Madrid - Alvaro Romero had just scored the biggest goal of his life, against Real Madrid in the Copa del Rey, when he asked for a change of career.
"I'm actually a journalist so if there are any newspapers out there that want to hire me, I am available," said Romero, the 23-year-old forward of third tier club Unionistas de Salamanca, who had briefly looked capable of knocking the 13-time European champions out of the cup.
Romero's goal, a curved finish at the end of a slaloming run through Madrid's multi-million-euro midfield, remains perhaps the standout moment of a reformed and revitalised Copa del Rey that has provoked a joyous response in Spain.
Unionistas hosted Real Madrid at their 4,000-capacity Las Pistas, last month, only six years after the club formed out of the ashes of UD Salamanca, who had just gone out of business.
"I was surprised," said Unionistas coach Jabi Luaces after Madrid won 3-1. "When I saw their team, we saw they respected us and it made me feel proud."
Romero was asked which Madrid player's shirt he wanted. "I would take them all," he said.
Unionistas had the chance to play at home against the most famous club in the world not because of luck but a change in the rules that says any lower division team now hosts automatically.
Second legs have been scrapped too, except in the semi-finals, and there are no replays, with matches decided on the night through extra-time and penalties.
It means the likelihood of an upset is increased, as bigger clubs with deeper squads are denied the opportunity to field youngsters before finishing the job at the second attempt.
It also ensures close contests go the distance. Mirandes, sitting 11th in Segunda, will play Villarreal at their Anduva stadium on Wednesday after beating Celta Vigo after extra-time and then Sevilla.
"It is a format in which nobody can be complacent and those that are brave enough to gamble can win the trophy," wrote Madrid newspaper AS.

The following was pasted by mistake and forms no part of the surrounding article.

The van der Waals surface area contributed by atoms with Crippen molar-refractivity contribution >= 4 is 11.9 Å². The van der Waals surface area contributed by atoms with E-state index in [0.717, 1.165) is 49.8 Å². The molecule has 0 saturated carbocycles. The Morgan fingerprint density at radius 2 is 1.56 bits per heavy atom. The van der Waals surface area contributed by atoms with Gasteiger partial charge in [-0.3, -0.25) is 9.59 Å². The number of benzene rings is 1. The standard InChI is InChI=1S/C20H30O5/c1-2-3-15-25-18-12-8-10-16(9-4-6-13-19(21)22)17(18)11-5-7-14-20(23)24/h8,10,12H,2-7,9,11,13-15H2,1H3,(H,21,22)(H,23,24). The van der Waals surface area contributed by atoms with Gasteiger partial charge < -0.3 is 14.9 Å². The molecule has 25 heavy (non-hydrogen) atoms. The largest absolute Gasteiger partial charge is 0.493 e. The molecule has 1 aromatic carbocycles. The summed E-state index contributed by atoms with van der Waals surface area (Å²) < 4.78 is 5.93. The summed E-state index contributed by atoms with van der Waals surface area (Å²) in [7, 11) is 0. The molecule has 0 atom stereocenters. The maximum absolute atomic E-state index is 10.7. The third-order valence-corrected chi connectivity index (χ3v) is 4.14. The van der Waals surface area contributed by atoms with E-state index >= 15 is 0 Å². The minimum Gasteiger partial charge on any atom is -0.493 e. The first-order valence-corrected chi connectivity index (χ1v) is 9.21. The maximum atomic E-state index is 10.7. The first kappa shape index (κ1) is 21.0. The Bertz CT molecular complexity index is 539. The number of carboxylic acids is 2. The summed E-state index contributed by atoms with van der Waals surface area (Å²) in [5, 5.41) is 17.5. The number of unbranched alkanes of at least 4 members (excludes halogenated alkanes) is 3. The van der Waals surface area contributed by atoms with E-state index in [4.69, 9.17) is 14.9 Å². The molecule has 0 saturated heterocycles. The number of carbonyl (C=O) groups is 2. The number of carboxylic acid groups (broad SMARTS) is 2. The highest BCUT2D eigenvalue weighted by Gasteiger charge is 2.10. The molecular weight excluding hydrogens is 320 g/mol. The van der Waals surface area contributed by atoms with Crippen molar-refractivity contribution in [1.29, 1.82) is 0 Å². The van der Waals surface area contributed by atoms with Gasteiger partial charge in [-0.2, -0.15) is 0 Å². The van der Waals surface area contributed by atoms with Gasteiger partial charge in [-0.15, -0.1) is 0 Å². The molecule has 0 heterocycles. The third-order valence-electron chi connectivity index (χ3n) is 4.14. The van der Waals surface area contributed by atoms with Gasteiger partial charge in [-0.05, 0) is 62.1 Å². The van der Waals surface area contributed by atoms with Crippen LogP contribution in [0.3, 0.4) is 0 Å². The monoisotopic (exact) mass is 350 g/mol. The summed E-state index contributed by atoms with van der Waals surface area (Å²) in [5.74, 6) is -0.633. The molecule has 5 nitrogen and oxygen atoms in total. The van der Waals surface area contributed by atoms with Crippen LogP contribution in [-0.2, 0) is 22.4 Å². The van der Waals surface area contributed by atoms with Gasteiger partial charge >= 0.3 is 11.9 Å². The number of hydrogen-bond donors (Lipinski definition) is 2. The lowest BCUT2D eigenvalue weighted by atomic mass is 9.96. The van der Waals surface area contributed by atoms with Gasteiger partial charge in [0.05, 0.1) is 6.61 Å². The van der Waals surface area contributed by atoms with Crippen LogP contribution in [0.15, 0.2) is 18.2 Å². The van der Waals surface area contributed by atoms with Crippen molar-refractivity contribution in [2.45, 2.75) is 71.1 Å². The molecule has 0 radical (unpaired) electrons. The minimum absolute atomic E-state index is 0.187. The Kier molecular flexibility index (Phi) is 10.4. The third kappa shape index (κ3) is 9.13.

Mirandes the outsiders
Mirandes will be the only team outside the top flight in the last eight but those that have advanced have survived the kind of contests full of emotion and atmosphere that made the result almost feel secondary.
Barcelona needed two late goals to come from behind and beat Ibiza while Valencia were taken to penalties by Cultural Leonesa who, in the previous round, had knocked out Atletico Madrid.
"In my seven years in the first team, I have never experienced anything like this," Atletico's Saul Niguez said.
Sacrifices have been made. Lower teams playing at home kills the dream of walking out at Camp Nou or the Santiago Bernabeu and also denies those same clubs a larger slice of revenue.
And in this year's tournament, Real Madrid, Barcelona, Valencia and Atletico Madrid were still able to sit out the second round, instead using the days to earn close to 10 million euros contesting the Spanish Super Cup in Saudi Arabia.
Lucrative competitions, further away, featuring only the world's wealthiest, are likely to become more common.
Next year, 24 clubs, including eight from Europe, will play in an expanded Club World Cup in China while schemes for expanded Champions League and Europa League formats would push domestic cups even further down the pecking order.
Liverpool are the reigning Club World Cup champions and their manager Jurgen Klopp has said neither he nor his first-team players will attend their FA Cup replay against third-tier opponent Shrewsbury on Tuesday.
"We have respect for the players' welfare and they need this time off," Klopp said.
Yet small but significant changes to the Copa del Rey have shown it is still possible for a simpler kind of drama, that all clubs can enjoy, to thrive.
"Barca have La Liga and the glamour of the Champions League but the cup is a level playing field and a chance for us to bring them down to earth," said Ibiza coach Pablo Alfaro before their 2-1 loss last month.
"It's one night, this is our dream and that's what I've said to the boys, that it's the most amazing competition for clubs like us."